Welcome, or as they say in Uzbekistan…

by Nathan Hamm on 11/4/2004

Xush kelibsiz Instapundit readers! Stick around a while. As far as we know around these parts, there’s pretty much nowhere else in the blogosphere that offers one-stop shopping for all things Central Asia & the Caucasus. If you’ve otherwise, let me know. They shall be assimilated.

I extend hearty thanks to Michael Totten for mentioning me as one of the many Gore in ’00/Bush in ’04 voters he knows. (And, if you’re coming from Instapundit, go check out Michael’s post at his site, the discussion is always stellar).

I should mention that the minor phenomenon of a chunk of voters shifting to Bush from Gore is something that many didn’t notice. Here in Pennsylvania, Nader was stricken from the ballot within the final two weeks of the election. My Green coworker was quite upset, and said that she and many of her friends were considering not voting for a Presidential candidate. She figured Kerry would be safe because, as she put it, “No one who voted for Gore last time will vote for Bush this time.”

I raised my hand from across the room and said that not only I, but many others I’d heard of from across the country who voted for not only Gore, but also Nader in 2000. That statement ended up earning Kerry another vote, it turns out. I don’t think of it that way so much as I think of it as the young curmudgeon that I am as having taught a 32 year old that making compromises in politics is not only rational, but the right thing to do.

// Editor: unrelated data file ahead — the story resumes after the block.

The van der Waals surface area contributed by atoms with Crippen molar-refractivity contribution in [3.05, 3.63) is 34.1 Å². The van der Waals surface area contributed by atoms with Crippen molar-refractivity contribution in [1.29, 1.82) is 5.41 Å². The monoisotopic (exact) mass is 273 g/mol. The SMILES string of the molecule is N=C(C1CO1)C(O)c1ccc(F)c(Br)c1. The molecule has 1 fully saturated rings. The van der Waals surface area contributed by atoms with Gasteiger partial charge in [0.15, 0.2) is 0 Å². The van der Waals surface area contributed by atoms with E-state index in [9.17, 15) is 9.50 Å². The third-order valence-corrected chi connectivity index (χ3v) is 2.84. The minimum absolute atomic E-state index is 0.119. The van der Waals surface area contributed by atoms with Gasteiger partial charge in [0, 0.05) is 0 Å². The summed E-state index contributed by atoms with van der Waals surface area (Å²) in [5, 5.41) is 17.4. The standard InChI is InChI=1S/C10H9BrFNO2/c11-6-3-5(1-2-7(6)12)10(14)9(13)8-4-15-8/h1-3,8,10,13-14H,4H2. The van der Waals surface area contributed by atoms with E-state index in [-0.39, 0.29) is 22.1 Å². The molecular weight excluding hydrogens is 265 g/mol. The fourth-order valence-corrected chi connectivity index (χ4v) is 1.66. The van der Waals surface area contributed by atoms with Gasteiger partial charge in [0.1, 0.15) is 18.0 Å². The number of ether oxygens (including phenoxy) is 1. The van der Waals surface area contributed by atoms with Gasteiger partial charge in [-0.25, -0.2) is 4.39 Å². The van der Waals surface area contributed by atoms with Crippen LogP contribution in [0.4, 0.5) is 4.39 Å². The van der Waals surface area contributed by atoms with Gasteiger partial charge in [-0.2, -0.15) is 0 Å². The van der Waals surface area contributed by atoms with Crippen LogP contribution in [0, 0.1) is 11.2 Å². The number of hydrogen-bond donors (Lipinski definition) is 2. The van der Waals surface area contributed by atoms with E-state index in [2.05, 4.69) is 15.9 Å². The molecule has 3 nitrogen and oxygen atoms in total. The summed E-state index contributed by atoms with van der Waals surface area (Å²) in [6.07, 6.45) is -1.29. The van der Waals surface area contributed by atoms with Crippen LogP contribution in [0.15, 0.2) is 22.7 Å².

Like Michael, I don’t consider myself conservative, though I have been called as such and certainly am moreso than he is. Unlike him though, I voted straight Republican this year for the first time in my life. Why? Were I still an Oregonian, it probably would have been a different story. Well, Philadelphia is monolithically Democratic, and in that kind of environment, the party is extremely corrupt and rhetorically noxious. I won’t reward that.

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– author of 2991 posts on 17_PersonNotFound.

Nathan is the founder and Principal Analyst for Registan, which he launched in 2003. He was a Peace Corps Volunteer in Uzbekistan 2000-2001 and received his MA in Central Asian Studies from the University of Washington in 2007. Since 2007, he has worked full-time as an analyst, consulting with private and government clients on Central Asian affairs, specializing in how socio-cultural and political factors shape risks and opportunities and how organizations can adjust their strategic and operational plans to account for these variables. More information on Registan's services can be found here, and Nathan can be contacted via Twitter or email.

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